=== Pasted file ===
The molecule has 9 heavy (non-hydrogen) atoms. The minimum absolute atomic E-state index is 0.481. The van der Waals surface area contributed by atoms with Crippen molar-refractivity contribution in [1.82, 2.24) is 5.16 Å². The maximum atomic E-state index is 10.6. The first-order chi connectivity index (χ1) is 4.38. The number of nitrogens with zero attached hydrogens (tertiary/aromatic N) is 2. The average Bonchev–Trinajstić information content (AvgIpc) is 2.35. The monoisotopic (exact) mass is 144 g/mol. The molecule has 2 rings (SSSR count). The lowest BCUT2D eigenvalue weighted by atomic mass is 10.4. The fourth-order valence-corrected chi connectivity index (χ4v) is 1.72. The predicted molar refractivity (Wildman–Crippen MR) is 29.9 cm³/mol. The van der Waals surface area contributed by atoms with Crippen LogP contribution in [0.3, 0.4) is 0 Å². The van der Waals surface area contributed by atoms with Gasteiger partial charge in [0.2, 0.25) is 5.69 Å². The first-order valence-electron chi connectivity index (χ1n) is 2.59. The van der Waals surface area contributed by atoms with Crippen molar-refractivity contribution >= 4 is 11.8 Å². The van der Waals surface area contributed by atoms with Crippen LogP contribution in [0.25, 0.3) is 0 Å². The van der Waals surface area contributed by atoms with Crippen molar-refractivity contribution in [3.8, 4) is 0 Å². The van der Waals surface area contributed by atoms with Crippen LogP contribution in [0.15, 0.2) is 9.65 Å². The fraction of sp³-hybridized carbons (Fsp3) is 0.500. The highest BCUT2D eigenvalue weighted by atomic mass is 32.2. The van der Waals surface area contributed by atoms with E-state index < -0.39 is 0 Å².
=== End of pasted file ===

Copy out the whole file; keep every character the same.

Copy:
The molecule has 9 heavy (non-hydrogen) atoms. The minimum absolute atomic E-state index is 0.481. The van der Waals surface area contributed by atoms with Crippen molar-refractivity contribution in [1.82, 2.24) is 5.16 Å². The maximum atomic E-state index is 10.6. The first-order chi connectivity index (χ1) is 4.38. The number of nitrogens with zero attached hydrogens (tertiary/aromatic N) is 2. The average Bonchev–Trinajstić information content (AvgIpc) is 2.35. The monoisotopic (exact) mass is 144 g/mol. The molecule has 2 rings (SSSR count). The lowest BCUT2D eigenvalue weighted by atomic mass is 10.4. The fourth-order valence-corrected chi connectivity index (χ4v) is 1.72. The predicted molar refractivity (Wildman–Crippen MR) is 29.9 cm³/mol. The van der Waals surface area contributed by atoms with Crippen LogP contribution in [0.3, 0.4) is 0 Å². The van der Waals surface area contributed by atoms with Gasteiger partial charge in [0.2, 0.25) is 5.69 Å². The first-order valence-electron chi connectivity index (χ1n) is 2.59. The van der Waals surface area contributed by atoms with Crippen molar-refractivity contribution >= 4 is 11.8 Å². The van der Waals surface area contributed by atoms with Crippen LogP contribution in [0.25, 0.3) is 0 Å². The van der Waals surface area contributed by atoms with Crippen molar-refractivity contribution in [3.8, 4) is 0 Å². The van der Waals surface area contributed by atoms with Crippen LogP contribution in [0.15, 0.2) is 9.65 Å². The fraction of sp³-hybridized carbons (Fsp3) is 0.500. The highest BCUT2D eigenvalue weighted by atomic mass is 32.2. The van der Waals surface area contributed by atoms with E-state index < -0.39 is 0 Å².